Here it comes, to borrow a phrase. “Doin’ the Cockroach” marks the beginning of a trilogy of sorts on The Lonesome Crowded West. That three-part progression, moving through to “Cowboy Dan” and “Trailer Trash”, remains perhaps the most thrilling movement in Modest Mouse’s extensive career. All three tracks remain fan favorites and live staples—and for good reason. They represent Modest Mouse at its creative peak, or at least the peak of this era in its songwriting. While later releases would move into longer song structures and psychedelic experimentalism (The Moon & Antarctica) and hook-heavy, Americana-laced eclecticism (Good News for People Who Love Bad News), the band who wrote “Doin’ the Cockroach” was still that now increasingly rare beast: an honest-to-God guitar unit of the utmost focused intensity. Isaac Brock and company wanted to play loud, wanted to get you moving, and wanted to communicate full-throated and entirely potent emotive experiences in the process.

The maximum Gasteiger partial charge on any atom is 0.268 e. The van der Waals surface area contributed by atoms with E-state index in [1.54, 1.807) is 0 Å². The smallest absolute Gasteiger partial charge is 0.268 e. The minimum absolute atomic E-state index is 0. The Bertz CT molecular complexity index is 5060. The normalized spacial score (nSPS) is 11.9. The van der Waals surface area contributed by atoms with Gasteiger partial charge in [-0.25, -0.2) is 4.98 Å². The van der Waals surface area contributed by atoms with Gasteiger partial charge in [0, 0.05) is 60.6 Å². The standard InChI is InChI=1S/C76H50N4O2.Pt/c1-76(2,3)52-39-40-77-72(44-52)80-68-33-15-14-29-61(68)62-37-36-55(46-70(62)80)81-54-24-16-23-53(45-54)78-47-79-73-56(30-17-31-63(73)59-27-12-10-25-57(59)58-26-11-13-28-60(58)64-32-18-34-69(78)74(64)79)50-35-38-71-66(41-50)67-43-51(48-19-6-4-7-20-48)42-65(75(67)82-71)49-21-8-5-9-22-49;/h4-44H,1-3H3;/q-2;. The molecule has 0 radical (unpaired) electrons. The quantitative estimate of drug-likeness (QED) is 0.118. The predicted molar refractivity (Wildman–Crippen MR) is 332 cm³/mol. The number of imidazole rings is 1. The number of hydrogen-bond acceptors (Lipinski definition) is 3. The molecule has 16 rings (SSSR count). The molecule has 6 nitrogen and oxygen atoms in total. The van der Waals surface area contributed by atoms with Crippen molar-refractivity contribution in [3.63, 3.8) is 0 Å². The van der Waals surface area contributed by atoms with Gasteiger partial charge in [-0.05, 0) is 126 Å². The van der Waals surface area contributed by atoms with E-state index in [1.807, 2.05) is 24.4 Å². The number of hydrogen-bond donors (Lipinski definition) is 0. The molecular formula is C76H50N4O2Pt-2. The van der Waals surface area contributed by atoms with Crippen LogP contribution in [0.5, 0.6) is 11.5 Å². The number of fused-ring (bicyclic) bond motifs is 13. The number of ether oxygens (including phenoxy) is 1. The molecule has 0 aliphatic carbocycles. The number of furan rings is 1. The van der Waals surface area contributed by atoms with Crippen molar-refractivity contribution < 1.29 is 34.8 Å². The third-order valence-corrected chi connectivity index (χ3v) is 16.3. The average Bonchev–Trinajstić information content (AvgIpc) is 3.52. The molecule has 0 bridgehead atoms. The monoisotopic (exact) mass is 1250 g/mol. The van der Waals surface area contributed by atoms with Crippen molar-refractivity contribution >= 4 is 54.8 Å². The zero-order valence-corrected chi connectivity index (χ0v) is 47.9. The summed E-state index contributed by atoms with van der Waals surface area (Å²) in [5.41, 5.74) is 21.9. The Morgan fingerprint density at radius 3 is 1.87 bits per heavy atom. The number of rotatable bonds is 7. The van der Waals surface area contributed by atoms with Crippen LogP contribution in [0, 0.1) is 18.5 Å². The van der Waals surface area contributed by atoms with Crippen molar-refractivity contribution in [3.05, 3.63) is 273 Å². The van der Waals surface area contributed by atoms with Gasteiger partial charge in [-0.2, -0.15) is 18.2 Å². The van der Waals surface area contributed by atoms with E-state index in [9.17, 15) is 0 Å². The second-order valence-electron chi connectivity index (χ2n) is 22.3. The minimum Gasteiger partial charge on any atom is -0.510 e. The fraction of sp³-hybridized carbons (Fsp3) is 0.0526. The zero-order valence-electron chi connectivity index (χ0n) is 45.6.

“I was in heaven / I was in hell / Believe in neither, but / Fear ‘em, as well”, sings Brock to start, barking those last few words in a way that almost sounds like a command. His guitar screams there, too, four quick power chords matching his staccato rhythm as his instrumental melody welds itself precisely to that of his vocals. As the verse continues, Brock paints a lightly surrealistic scene of long-distance travel, his pet theme on the album. He takes inventory of his fellow riders, alternately moving together on a subway, a Greyhound bus, an Amtrak train, each person more unbearable than the last. “PLEASE SHUT UP” becomes his refrain, yelled hoarsely over those brittle chords. The stop-start, soft-loud dynamics, combined with the unhinged imagery of the lyrics, create a queasy and unsettled atmosphere, as if we were riding with Brock on the trip through uneven, hostile terrain. The last traveler he describes sets up the song’s titular image: “This one’s a crazer / Day-dreaming disaster / The origin of junkfood / Rutting through garbage / Tasty but worthless / Dogs eat their own shit / We’re doin’ the cockroach—yeah!”